A common discussion in my class:

The professor: "All earthquakes in California happen on the San Andreas fault. True or false?"

The class: "Uh, (suspicious pause) false?"

The professor: "Very good! Name another fault in California."

The class: ....(crickets chirping)....

Teachers of earth science have a daunting task: educating a public that is ignorant of the very real geologic hazards that surround them, in a time when a typical google search list is topped by Britney Spears and Obama's choice of dog.

One thing has certainly changed in two decades: television has made a difference. Cable channels like Discovery and National Geographic have in fact tapped into the very real curiousity people have about the world and geologic hazards that exist there. My students seem better informed about earthquakes and volcanoes and other topics than they used to be. It's a good thing, but there is a problem. But they also know more about sharks from "Shark Week" than they know about ocean ecosystems and the threat of over-fishing and ocean pollution. In other words, they know the flashy stuff, but their understanding of the underlying principles is still lacking. A television show cannot communicate that kind of deeper understanding. That's part of what we must do as teachers: adding the protein and vitamins to the empty calories of mass media presentations.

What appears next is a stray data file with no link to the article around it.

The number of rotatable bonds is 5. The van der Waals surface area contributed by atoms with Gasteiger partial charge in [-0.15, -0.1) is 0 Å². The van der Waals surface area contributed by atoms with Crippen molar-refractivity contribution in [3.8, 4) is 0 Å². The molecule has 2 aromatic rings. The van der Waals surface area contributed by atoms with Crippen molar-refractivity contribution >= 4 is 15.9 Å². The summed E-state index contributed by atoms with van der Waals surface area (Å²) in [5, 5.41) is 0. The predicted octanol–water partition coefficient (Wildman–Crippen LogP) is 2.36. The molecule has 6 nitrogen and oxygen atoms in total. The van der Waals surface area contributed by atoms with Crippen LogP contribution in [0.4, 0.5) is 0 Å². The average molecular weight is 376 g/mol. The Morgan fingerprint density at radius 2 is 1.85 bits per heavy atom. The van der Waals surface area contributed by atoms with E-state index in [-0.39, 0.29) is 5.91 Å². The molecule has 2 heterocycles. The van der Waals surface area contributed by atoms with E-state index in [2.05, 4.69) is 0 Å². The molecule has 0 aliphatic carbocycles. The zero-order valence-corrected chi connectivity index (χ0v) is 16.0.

Want to learn more about teaching earth sciences? Check out the National Association of Geoscience Teachers (also here, and here) or the National Earth Science Teachers Association.

Wednesday, April 22, 2009

A bit more Student Humor...

Having gone into the old archives, having been reminded of how long I've been doing this, I offer another snippet of student art; this was from the very first class I taught, period. I was working as a laboratory assistant at my alma mater with a newly minted BA in Geology (this was 1981), and I hadn't really decided what I was going to do next. Another nearby college, which did not have a dedicated science department or majors, still needed to teach some basic science courses, and they wanted to know if anyone at my school wanted to moonlight for a semester. None of the professors was available, but the school twisted some regulations to allow me to be the teacher of an Introduction to Geology course. I had 8 or 9 thoroughly disinterested students in a night class that I thought lasted from 7 to 9.